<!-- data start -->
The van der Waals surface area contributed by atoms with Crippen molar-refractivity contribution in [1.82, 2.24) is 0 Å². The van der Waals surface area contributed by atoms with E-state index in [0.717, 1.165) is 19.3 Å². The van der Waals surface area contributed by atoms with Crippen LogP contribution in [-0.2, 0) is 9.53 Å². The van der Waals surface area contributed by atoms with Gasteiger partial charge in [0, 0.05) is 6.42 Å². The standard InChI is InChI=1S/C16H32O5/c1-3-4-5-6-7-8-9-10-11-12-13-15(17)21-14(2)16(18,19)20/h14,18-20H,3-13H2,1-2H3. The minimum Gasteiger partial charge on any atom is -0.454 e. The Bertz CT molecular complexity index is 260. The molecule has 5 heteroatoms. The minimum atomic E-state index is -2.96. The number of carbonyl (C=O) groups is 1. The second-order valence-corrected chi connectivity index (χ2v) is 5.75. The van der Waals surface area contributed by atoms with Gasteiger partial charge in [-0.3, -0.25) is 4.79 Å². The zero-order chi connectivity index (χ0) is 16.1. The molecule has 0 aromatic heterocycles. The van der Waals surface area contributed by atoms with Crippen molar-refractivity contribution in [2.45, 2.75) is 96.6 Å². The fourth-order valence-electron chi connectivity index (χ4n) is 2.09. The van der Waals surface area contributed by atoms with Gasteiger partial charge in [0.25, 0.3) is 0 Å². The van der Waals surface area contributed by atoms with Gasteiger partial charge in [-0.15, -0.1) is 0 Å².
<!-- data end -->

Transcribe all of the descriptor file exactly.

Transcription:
The van der Waals surface area contributed by atoms with Crippen molar-refractivity contribution in [1.82, 2.24) is 0 Å². The van der Waals surface area contributed by atoms with E-state index in [0.717, 1.165) is 19.3 Å². The van der Waals surface area contributed by atoms with Crippen LogP contribution in [-0.2, 0) is 9.53 Å². The van der Waals surface area contributed by atoms with Gasteiger partial charge in [0, 0.05) is 6.42 Å². The standard InChI is InChI=1S/C16H32O5/c1-3-4-5-6-7-8-9-10-11-12-13-15(17)21-14(2)16(18,19)20/h14,18-20H,3-13H2,1-2H3. The minimum Gasteiger partial charge on any atom is -0.454 e. The Bertz CT molecular complexity index is 260. The molecule has 5 heteroatoms. The minimum atomic E-state index is -2.96. The number of carbonyl (C=O) groups is 1. The second-order valence-corrected chi connectivity index (χ2v) is 5.75. The van der Waals surface area contributed by atoms with Gasteiger partial charge in [-0.3, -0.25) is 4.79 Å². The zero-order chi connectivity index (χ0) is 16.1. The molecule has 0 aromatic heterocycles. The van der Waals surface area contributed by atoms with Crippen molar-refractivity contribution in [2.45, 2.75) is 96.6 Å². The fourth-order valence-electron chi connectivity index (χ4n) is 2.09. The van der Waals surface area contributed by atoms with Gasteiger partial charge in [0.25, 0.3) is 0 Å². The van der Waals surface area contributed by atoms with Gasteiger partial charge in [-0.15, -0.1) is 0 Å².